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TCU School of Medicine named in honor of Anne Burnett Marion

The Fort Worth native and philanthropist was committed to supporting the future of medical education.

Texas Christian University announced Monday that the School of Medicine will be named the Anne Burnett Marion School of Medicine, honoring the late Fort Worth native and philanthropist who was committed to supporting the future of medical education.

“I couldn’t ask for a better individual to name our school, a very impressive woman needless to say,” said Stuart D. Flynn, the founding dean of the TCU School of Medicine.

In addition to the naming of the school, the university announced a second $25 million gift from Marion and the Burnett Foundation to the Anne W. Marion Endowment in support of the TCU School of Medicine operations.

The first $25 million gift in September 2020 through the Burnett Foundation was pivotal for the TCU School of Medicine. It established the Anne W. Marion Endowment to permanently support the students, faculty and programming of the school.

Marion was an honorary trustee of TCU. Before she died in February 2020 she said: “I am inspired by the vision of the School of Medicine to transform medical education. This school is bringing considerable advances and innovations that are reshaping curriculum and preparing its graduates to better serve the community. I am pleased to make this gift.”

The name of the school — which will be known as the Burnett School of Medicine — is going to give the school an identity, Flynn said.

“Depending on the individual who the school is named after, it sends a very loud and clear message to that community,” Flynn said. “And so to have Anne Marion’s name attached to this school, who’s iconic in North Texas and definitely iconic in Fort Worth, that’s a very powerful connection, and one that invokes immense pride.”

Jonah Schmitz, a first-year student at the Burnett School of Medicine, feels the sense of pride that comes with the name.

“It’s super exciting that the school is going to be named after someone who had a clear understanding of the value of community, and how organizations, both in and outside of medicine, create happy and healthy communities,” Schmitz said.

First-year medical student Kailie McGee said the naming of the school after Marion is inspiring.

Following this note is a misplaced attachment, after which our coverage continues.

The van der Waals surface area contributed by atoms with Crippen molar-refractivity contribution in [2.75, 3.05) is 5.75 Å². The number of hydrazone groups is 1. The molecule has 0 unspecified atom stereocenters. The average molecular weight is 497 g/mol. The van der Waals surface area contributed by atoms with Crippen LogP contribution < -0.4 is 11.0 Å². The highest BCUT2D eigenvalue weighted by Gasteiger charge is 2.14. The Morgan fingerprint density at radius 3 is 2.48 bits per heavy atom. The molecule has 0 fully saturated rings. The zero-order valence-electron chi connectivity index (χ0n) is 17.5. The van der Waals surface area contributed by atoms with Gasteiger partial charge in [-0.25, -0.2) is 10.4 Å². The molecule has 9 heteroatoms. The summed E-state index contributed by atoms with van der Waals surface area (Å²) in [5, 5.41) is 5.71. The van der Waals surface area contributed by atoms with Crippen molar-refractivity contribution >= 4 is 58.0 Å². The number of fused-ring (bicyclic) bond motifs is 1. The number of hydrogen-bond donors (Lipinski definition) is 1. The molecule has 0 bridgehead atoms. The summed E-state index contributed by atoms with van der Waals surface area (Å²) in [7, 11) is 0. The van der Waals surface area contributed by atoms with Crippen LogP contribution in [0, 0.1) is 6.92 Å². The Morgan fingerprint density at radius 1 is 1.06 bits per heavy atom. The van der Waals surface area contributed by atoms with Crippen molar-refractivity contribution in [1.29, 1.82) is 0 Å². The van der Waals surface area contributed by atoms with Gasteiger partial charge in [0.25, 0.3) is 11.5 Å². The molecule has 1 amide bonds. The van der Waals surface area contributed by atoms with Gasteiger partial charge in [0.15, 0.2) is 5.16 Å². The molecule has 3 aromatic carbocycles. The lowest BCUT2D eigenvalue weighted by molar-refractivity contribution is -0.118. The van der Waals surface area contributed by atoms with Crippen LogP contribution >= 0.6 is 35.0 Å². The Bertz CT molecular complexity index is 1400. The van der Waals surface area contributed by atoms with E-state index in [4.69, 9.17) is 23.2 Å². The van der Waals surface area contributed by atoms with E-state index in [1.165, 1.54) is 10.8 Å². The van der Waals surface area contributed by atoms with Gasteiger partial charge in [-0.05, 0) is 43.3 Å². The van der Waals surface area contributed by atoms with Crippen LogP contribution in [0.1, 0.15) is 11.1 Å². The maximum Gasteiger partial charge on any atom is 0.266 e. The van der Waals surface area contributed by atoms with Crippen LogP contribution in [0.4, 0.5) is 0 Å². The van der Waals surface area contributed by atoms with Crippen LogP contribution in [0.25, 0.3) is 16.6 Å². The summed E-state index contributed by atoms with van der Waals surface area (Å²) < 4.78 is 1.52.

“Strong women like Miss Marion makes for strong girls,” McGee said.

“This leads to strong communities, leaders and solutions, and she [Marion] has proved time and time again that women can be and are dynamic and powerful leaders,” McGee said. “The gravity of her effect on Fort Worth is immeasurable, especially on the women at our school.”

The $50 million endowment is unrestricted and will fund a variety of efforts, from staff and faculty hires to scholarships to curricular design, Flynn said.

“During her lifetime, Anne Marion’s support of the university through her service as a trustee and her philanthropy played a vital role in strengthening TCU’s academic profile and reputation,” TCU Chancellor Victor J. Boschini Jr. said in a press release. “Her investment of $50 million in our School of Medicine enhances her legacy and will have a momentous influence on TCU for the next 150 years.”

Flynn said part of the medical school’s mission is to train the next generation of physicians to be “facile” with the changes that occur in medicine each day and to be leaders in some of those innovations.

“Medical knowledge now doubles every 70 days. If you’re not staying on top of that wave, training the next generation, you fall out of it,” Flynn said. “We not only don’t want to fall out of it, we want to make sure our students are right on top of it. A gift like this allows us to continue to push that envelope.”

And the funds will have an impact on the Fort Worth community.

Part of the Burnett School of Medicine’s curriculum involves students using their skills in the Fort Worth community with clinical partners.

“So funds that will come from this gift can then be used in those communities, which are underserved communities where we offer care, we teach and do other programs to help students who otherwise wouldn’t be able to do some of the things that we can do with them,” said Flynn. He added, “It’s very linear to go from a gift like this, to how it impacts the Fort Worth community.”

The Burnett School of Medicine’s first class of medical students started in July 2019. The fourth class began in July 2022, bringing the school to full enrollment of 240 students.

TCU is opening a new campus in Fort Worth’s medical district for the Burnett School of Medicine. The school will soon be located in the city’s Near Southside neighborhood and will house 240 medical students as well as hundreds of faculty and staff.

Officials expect the four-story, approximately 100,000-square-foot building to be completed in 2024.

“Miss Marion’s legacy is always going to be tied to our school, which makes it even better that she is a woman and that pioneer role model for not only the women in our school, but the women in our community and outside of our community,” McGee said.

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